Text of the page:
Alexander Osterwalder: Sketching Out a Business Model


So, let’s look at this visually, all the components of their business model. So, let’s sketch it out. So, I didn’t write any fancy value proposition here. I sketch to that with the strategy of machines and pods. So if you look at what they do within Nespresso machines, they sell them through retail, mainly to households about 85% of their market, little bit to businesses, they would have another sales force here. They sell the machine once and they don’t even make it, they work with machine manufacturers because what they’re interested in as you correctly pointed out are the pods. So, for the pods, they’ve a different strategy, they sell them directly through their own channels, started out with mail order and with call centers, then nespresso.com and now you find Nespresso stores all over the world, Champs-Elysees, Fifth Avenue, why do you think they set up stores, it’s pretty expensive, you can sell everything through the Internet, why would they do that? Branding. Branding will develop a little bit. Prestige. Prestige, it’s a very high-end brand, they ask you for a lot of money, six to eight times more for espresso and you can’t establish that only through the Internet, so the similar strategy to Apple, right, building their own stores to create a high-end brand. George Clooney is good, but not enough, okay, you need the stores. So, then you start buying the pods and then have recurring revenues with insanely high margins and all the money goes into their pockets. That’s what makes them such a successful company. Now let’s look at this side, what did you put up in key resources, what are some of the most important things in their key resources, what did you come up with? Patents. Patents, right? Patents is a key component of their business model. So, the entire business model is built on patents because otherwise anybody else could make pods and push the margins down. The interesting thing is, this year some of the patents are running out. So, it’ll be interesting to see how Nespresso is going to evolve the business model because they need to change it, a business model is never finished, okay? What else do we have in the key resources, what else would be important here? Coffee! Yes. Straight forward, but they just want high-end coffee. What else? Give me another one. What else would you put in key resources? Basically if you know, what you do here on the right hand side, you should be able to figure out what you need on the left hand side. Give me another key resource, anybody? What is missing? We have, patents, coffee… Access to an international company. Access to an international company, Nestle is pretty international, yeah, correct. What else? Transportation. Transportation, logistics – that would be more than key activities, absolutely. Capital. Capital, access to capital, maybe it’s not so important here. Style. Okay, style, you might want to call it brand. If you’re in a consumer business you have no brand, you’re dead, okay? And that’s expensive to create. So if you want to go in that type of business, you better have this brand, okay? Then key activities, business to consumer distribution marketing production, interesting thing here this was the first time that Nestle sold to households. They were used to sending pallets to retailers. It’s the first time they needed to build logistics that sends small boxes to households, okay? And if you know this here on the left hand side, very quickly you can figure out the cost structure. So, on the right hand side, we have a little bit the front stage related to the customer, on the left hand side, we have the back stage that enables the front stage. Okay? See that duality? It’s little bit like a mirror. So, why did I choose Nespresso talking at Stanford in the engineering school because there’s something you can learn that’s really, really important for you. When Nespresso started out, they were so close to going bankrupt. Why? It’s exactly the same product, same technology because their business model didn’t work, same product, same technology, their business model didn’t work. This is how it look – I’ll keep it simple, joint venture with machine manufacturers, so this is the similar piece to before, but they would sell it to offices, to companies through the sales force of the joint venture, through the sales force of the machine manufacturers. Two things didn’t work, offices were not interested, and the sales force, they didn’t want to sell these small machines. Okay? So, that business model didn’t work. Actually they invested a lot of money in this before they moved or pivoted it for use the Silicon Valley term to a new business model. Okay? The only reason why they did it is the board said we produced all these machines; our warehouses are full. We might as well try something else. So, they shifted to a new business model. They actually moved the inventor of this, who was the CEO, back to research where he came from and brought in a new CEO who came up with the business model that we saw. Okay? So, they experimented with that. But they could have done it in a less costly way; they would have experimented before building this business.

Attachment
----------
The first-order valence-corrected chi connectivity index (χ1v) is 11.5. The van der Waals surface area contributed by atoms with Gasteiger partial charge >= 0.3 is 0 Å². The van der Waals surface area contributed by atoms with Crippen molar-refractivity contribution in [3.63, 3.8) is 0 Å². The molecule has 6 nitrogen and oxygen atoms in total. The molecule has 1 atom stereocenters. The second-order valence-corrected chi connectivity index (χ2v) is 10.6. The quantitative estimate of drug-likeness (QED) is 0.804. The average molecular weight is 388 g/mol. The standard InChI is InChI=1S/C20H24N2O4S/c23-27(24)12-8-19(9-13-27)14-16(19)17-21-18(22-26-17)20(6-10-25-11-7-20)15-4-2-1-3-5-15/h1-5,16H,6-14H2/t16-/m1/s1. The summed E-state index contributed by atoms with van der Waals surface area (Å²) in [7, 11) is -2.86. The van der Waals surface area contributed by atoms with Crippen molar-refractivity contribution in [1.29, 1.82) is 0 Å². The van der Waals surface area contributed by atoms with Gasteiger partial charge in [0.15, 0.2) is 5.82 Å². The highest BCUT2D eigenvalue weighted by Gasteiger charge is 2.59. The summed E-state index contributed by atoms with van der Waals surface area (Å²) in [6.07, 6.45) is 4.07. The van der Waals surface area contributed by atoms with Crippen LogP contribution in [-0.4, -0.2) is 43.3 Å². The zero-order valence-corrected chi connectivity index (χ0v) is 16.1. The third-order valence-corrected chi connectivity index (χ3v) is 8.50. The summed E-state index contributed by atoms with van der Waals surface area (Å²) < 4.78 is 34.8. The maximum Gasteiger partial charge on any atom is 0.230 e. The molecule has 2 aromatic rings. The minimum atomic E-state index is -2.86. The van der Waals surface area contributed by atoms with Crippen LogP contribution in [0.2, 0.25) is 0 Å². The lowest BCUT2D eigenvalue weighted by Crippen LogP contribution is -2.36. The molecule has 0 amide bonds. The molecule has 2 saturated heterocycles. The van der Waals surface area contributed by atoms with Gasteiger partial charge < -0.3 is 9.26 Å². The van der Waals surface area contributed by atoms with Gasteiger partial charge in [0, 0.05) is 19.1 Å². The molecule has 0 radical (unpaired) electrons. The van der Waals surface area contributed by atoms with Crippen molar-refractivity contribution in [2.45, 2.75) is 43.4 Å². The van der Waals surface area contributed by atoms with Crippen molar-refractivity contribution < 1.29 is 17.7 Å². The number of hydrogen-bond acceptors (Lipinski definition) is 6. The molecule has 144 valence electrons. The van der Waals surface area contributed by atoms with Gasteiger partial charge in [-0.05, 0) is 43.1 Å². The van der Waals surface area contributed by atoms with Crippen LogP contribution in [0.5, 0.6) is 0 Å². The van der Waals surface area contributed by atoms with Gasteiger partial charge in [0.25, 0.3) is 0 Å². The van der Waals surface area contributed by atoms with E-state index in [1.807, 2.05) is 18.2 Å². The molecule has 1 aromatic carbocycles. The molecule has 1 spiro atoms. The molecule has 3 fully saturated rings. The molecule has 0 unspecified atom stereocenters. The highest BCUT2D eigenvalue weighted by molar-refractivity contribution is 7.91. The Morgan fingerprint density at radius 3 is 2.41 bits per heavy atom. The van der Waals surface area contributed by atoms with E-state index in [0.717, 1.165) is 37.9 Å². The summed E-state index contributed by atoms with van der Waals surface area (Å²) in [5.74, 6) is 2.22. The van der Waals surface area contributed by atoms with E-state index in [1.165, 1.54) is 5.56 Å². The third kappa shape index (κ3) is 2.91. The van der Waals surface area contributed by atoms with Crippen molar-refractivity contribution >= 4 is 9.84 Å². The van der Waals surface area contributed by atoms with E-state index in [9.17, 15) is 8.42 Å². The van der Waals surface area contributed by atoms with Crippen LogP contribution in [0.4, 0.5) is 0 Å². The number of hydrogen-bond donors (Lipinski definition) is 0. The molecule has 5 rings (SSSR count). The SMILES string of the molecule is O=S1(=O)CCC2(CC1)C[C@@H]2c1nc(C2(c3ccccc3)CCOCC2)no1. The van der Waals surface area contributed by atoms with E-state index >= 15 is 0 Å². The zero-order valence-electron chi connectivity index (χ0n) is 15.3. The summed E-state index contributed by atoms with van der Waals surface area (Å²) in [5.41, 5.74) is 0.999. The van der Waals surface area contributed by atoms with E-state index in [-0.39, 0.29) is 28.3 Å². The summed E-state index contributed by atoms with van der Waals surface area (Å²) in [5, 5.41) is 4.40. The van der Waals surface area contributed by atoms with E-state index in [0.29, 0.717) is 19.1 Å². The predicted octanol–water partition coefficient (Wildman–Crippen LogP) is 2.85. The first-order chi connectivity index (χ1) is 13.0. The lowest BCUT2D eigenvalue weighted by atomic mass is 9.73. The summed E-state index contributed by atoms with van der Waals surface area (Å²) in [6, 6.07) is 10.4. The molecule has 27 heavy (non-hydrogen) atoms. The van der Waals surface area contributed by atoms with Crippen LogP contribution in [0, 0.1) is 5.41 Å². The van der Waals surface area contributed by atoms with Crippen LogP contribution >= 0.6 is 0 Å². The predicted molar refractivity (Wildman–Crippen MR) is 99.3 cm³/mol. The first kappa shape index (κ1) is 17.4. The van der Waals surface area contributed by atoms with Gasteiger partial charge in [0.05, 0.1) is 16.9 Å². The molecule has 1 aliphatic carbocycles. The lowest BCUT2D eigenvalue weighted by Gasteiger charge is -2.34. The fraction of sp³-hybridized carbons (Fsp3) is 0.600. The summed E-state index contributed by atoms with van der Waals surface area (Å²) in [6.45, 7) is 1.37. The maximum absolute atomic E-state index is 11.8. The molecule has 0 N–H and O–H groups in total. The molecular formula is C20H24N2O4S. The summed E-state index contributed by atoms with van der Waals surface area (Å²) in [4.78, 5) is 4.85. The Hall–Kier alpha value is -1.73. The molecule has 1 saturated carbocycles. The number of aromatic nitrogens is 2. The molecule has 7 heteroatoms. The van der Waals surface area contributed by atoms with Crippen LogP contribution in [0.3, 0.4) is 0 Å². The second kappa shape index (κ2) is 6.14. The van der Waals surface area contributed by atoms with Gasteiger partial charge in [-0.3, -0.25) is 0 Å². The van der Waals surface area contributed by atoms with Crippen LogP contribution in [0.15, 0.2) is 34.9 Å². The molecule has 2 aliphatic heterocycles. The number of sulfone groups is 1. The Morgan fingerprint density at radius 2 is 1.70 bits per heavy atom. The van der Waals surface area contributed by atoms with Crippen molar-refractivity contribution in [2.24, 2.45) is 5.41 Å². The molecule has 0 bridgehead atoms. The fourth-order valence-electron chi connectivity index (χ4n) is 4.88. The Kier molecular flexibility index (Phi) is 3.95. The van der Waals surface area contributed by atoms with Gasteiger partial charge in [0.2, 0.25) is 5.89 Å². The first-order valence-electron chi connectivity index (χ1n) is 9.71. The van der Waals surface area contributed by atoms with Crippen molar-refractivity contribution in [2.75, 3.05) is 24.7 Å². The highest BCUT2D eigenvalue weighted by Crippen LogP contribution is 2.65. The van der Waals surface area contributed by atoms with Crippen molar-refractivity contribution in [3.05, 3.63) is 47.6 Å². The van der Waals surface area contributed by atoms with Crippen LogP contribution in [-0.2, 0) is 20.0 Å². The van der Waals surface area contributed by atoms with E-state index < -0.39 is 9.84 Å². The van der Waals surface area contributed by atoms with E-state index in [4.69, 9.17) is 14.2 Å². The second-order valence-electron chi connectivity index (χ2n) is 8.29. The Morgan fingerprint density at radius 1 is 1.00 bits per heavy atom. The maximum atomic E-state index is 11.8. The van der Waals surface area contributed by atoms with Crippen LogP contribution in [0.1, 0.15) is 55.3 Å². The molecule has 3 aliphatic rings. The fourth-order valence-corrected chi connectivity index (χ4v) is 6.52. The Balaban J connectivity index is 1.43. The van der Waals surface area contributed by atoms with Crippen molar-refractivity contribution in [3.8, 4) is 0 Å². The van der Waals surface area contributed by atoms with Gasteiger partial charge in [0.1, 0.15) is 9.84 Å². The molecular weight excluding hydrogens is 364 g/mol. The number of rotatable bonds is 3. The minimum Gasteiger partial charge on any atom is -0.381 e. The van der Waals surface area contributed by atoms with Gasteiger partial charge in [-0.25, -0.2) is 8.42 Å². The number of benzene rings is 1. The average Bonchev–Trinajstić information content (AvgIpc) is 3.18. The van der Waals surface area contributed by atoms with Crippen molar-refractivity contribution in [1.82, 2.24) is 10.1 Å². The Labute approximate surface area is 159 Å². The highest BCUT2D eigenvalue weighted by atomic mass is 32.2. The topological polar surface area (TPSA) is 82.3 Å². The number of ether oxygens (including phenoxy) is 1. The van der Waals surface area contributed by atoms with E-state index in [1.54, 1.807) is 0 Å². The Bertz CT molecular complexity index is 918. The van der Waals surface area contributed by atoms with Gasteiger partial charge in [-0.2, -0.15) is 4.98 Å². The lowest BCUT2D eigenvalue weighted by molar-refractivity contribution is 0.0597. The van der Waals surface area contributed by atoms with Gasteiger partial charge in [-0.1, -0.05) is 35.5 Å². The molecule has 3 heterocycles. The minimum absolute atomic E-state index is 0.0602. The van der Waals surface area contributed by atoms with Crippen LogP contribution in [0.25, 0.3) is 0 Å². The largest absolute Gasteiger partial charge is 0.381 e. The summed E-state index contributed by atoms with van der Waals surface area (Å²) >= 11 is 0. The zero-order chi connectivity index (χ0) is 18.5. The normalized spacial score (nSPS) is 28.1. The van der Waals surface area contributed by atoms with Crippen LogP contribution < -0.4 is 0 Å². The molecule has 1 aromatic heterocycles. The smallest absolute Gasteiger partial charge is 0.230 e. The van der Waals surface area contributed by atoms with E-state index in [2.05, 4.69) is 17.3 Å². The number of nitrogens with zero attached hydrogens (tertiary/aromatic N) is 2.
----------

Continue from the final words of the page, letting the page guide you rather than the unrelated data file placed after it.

Add a Comment

Your email address will not be published. Required fields are marked *